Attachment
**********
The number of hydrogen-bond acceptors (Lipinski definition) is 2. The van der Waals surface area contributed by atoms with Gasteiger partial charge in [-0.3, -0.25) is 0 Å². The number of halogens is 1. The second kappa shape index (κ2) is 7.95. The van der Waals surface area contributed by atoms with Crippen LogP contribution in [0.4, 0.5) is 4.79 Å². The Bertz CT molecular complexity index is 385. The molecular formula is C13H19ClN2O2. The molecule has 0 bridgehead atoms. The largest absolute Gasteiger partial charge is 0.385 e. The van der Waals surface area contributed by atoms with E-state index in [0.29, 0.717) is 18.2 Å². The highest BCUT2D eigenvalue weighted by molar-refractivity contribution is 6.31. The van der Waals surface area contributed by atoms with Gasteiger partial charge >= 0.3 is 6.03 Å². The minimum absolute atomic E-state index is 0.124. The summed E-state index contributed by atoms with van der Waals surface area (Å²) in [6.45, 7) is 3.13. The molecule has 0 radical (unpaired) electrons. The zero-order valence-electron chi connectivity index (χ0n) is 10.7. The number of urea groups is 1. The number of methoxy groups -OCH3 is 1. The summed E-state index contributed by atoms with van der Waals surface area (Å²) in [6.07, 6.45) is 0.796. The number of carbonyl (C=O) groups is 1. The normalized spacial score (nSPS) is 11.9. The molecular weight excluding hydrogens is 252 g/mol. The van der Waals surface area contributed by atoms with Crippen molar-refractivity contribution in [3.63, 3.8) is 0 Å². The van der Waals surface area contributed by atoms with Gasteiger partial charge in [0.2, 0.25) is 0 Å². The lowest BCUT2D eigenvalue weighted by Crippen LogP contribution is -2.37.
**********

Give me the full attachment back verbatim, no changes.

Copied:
The number of hydrogen-bond acceptors (Lipinski definition) is 2. The van der Waals surface area contributed by atoms with Gasteiger partial charge in [-0.3, -0.25) is 0 Å². The number of halogens is 1. The second kappa shape index (κ2) is 7.95. The van der Waals surface area contributed by atoms with Crippen LogP contribution in [0.4, 0.5) is 4.79 Å². The Bertz CT molecular complexity index is 385. The molecular formula is C13H19ClN2O2. The molecule has 0 bridgehead atoms. The largest absolute Gasteiger partial charge is 0.385 e. The van der Waals surface area contributed by atoms with E-state index in [0.29, 0.717) is 18.2 Å². The highest BCUT2D eigenvalue weighted by molar-refractivity contribution is 6.31. The van der Waals surface area contributed by atoms with Gasteiger partial charge >= 0.3 is 6.03 Å². The minimum absolute atomic E-state index is 0.124. The summed E-state index contributed by atoms with van der Waals surface area (Å²) in [6.45, 7) is 3.13. The molecule has 0 radical (unpaired) electrons. The zero-order valence-electron chi connectivity index (χ0n) is 10.7. The number of urea groups is 1. The number of methoxy groups -OCH3 is 1. The summed E-state index contributed by atoms with van der Waals surface area (Å²) in [6.07, 6.45) is 0.796. The number of carbonyl (C=O) groups is 1. The normalized spacial score (nSPS) is 11.9. The molecular weight excluding hydrogens is 252 g/mol. The van der Waals surface area contributed by atoms with Crippen molar-refractivity contribution in [3.63, 3.8) is 0 Å². The van der Waals surface area contributed by atoms with Gasteiger partial charge in [0.2, 0.25) is 0 Å². The lowest BCUT2D eigenvalue weighted by Crippen LogP contribution is -2.37.